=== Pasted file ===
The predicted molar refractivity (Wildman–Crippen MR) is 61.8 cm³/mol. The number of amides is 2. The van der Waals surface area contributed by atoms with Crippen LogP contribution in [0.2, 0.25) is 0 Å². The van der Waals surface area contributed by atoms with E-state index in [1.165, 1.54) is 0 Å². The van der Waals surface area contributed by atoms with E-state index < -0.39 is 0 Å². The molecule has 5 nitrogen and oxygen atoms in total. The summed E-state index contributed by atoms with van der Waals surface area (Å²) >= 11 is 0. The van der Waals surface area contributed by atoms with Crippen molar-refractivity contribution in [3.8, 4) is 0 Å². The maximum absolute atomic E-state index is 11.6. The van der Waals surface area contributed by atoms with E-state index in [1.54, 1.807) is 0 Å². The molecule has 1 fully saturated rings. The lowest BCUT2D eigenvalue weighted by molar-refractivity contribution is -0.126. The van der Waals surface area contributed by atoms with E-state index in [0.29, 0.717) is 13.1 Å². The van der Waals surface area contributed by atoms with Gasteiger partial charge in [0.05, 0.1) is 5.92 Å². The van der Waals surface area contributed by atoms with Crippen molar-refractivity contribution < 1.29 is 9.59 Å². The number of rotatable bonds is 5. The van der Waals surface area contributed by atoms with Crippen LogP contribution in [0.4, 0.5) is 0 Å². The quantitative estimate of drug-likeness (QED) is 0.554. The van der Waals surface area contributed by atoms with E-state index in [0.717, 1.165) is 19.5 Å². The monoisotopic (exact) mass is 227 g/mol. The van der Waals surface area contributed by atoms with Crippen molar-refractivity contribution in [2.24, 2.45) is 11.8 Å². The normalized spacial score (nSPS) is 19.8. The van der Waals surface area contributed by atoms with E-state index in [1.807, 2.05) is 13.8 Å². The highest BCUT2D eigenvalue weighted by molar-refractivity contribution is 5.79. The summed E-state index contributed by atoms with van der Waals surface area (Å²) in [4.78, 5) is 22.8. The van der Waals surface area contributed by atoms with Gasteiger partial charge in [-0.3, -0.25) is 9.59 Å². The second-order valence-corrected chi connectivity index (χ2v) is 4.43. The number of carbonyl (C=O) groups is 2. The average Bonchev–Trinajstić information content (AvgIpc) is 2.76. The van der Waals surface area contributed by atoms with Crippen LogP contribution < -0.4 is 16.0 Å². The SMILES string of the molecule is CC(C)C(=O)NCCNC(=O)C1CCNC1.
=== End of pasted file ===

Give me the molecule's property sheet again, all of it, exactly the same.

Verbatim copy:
The predicted molar refractivity (Wildman–Crippen MR) is 61.8 cm³/mol. The number of amides is 2. The van der Waals surface area contributed by atoms with Crippen LogP contribution in [0.2, 0.25) is 0 Å². The van der Waals surface area contributed by atoms with E-state index in [1.165, 1.54) is 0 Å². The van der Waals surface area contributed by atoms with E-state index < -0.39 is 0 Å². The molecule has 5 nitrogen and oxygen atoms in total. The summed E-state index contributed by atoms with van der Waals surface area (Å²) >= 11 is 0. The van der Waals surface area contributed by atoms with Crippen molar-refractivity contribution in [3.8, 4) is 0 Å². The maximum absolute atomic E-state index is 11.6. The van der Waals surface area contributed by atoms with E-state index in [1.54, 1.807) is 0 Å². The molecule has 1 fully saturated rings. The lowest BCUT2D eigenvalue weighted by molar-refractivity contribution is -0.126. The van der Waals surface area contributed by atoms with E-state index in [0.29, 0.717) is 13.1 Å². The van der Waals surface area contributed by atoms with Gasteiger partial charge in [0.05, 0.1) is 5.92 Å². The van der Waals surface area contributed by atoms with Crippen molar-refractivity contribution < 1.29 is 9.59 Å². The number of rotatable bonds is 5. The van der Waals surface area contributed by atoms with Crippen LogP contribution in [0.4, 0.5) is 0 Å². The quantitative estimate of drug-likeness (QED) is 0.554. The van der Waals surface area contributed by atoms with E-state index in [0.717, 1.165) is 19.5 Å². The monoisotopic (exact) mass is 227 g/mol. The van der Waals surface area contributed by atoms with Crippen molar-refractivity contribution in [2.24, 2.45) is 11.8 Å². The normalized spacial score (nSPS) is 19.8. The van der Waals surface area contributed by atoms with E-state index in [1.807, 2.05) is 13.8 Å². The highest BCUT2D eigenvalue weighted by molar-refractivity contribution is 5.79. The summed E-state index contributed by atoms with van der Waals surface area (Å²) in [4.78, 5) is 22.8. The van der Waals surface area contributed by atoms with Gasteiger partial charge in [-0.3, -0.25) is 9.59 Å². The second-order valence-corrected chi connectivity index (χ2v) is 4.43. The number of carbonyl (C=O) groups is 2. The average Bonchev–Trinajstić information content (AvgIpc) is 2.76. The van der Waals surface area contributed by atoms with Crippen LogP contribution < -0.4 is 16.0 Å². The SMILES string of the molecule is CC(C)C(=O)NCCNC(=O)C1CCNC1.